LIFE AFTER CANCER TREATMENT
Wednesday, December 31, 2014
The intense medicated fight is about over. I only have one chemo injection left on this Friday.
I have to admit that I'm not too sure how I feel right now. Obviously, I am relieved to be finished with the demands of treatment and look forward to put this whole experience behind me. But as a cancer survivor I desire to understand the meaning of why I was stricken with cancer and how it affects my life going forward. My life has indeed changed. I can never go back to the way it was before.
As a cancer survivor, there will always be a fear of recurrence. That's expected I suppose. In 2011, nearly 71,000 people in the United States were diagnosed with melanoma, and out of that number 12,212 people died. In fact, melanoma is in the top five cancers among white males throughout the U.S.
And while I have encountered many negative side affects due to the treatment, I cannot deny the fact that I've been the recipient of many blessings throughout this experience.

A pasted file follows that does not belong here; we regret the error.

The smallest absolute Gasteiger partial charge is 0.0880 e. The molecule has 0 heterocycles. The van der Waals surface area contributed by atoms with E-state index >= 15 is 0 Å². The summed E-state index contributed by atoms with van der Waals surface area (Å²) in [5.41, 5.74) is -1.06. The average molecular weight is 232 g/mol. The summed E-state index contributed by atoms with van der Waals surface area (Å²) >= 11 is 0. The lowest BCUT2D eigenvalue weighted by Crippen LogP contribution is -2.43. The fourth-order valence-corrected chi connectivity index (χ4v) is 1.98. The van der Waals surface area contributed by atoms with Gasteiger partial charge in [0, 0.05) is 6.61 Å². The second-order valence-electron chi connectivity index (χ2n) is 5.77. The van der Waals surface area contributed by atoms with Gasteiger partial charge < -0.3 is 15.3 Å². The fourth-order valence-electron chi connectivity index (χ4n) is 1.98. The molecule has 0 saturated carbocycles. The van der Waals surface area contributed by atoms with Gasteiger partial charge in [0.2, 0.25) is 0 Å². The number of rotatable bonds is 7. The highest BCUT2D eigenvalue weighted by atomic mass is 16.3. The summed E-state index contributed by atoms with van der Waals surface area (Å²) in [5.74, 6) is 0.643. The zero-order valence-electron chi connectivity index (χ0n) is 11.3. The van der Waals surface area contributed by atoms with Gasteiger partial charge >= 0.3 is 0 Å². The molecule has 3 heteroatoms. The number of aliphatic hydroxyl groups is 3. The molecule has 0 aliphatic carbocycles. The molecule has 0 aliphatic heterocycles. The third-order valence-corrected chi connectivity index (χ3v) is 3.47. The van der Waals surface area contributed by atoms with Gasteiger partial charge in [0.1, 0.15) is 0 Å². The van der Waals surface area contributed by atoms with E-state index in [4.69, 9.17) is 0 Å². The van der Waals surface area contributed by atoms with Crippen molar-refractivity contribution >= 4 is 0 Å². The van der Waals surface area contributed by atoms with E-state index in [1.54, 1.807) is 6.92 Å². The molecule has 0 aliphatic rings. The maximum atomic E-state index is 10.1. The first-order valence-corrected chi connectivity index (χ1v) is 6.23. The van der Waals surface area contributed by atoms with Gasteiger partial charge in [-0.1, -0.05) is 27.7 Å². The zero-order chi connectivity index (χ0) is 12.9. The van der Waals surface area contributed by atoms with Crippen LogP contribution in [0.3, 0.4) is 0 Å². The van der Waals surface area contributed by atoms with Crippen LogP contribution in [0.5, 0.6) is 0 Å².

First, my relationship with my wife has grown stronger...I'm so much in love with her. She embodied the true essence of 'helpmate'. For instance, she administered all the chemo injections. Additionally, she arranged all the medical appointments and kept track of my medication intake.
Second, my spiritual life has intensified since receiving the diagnose of cancer. I realize how much life is fragile and precious,and my time here on earth is like a mist on a leaf. Thus, I must be always ready to face Him, for He brings everything out that we do (Ecclesiastes 12-14).
Finally, I must strive to begin living without cancer as a main focus. Although I have changed physically and emotionally, it's time to embrace life again and focus on other important things. Someone once wrote:
"Whether good or bad, life-changing situations often give people the chance to grow, learn, and appreciate what’s important to them. Many people with cancer describe their experience as a journey. It’s not necessarily a journey they would have chosen for themselves. But it sometimes presents the opportunity to look at things in a different way."
As a man blessed with a beautiful, committed wife and the recipient of a renewed faith, I can begin to discern "why I was stricken with cancer."
Now, I must decide how to move forward.
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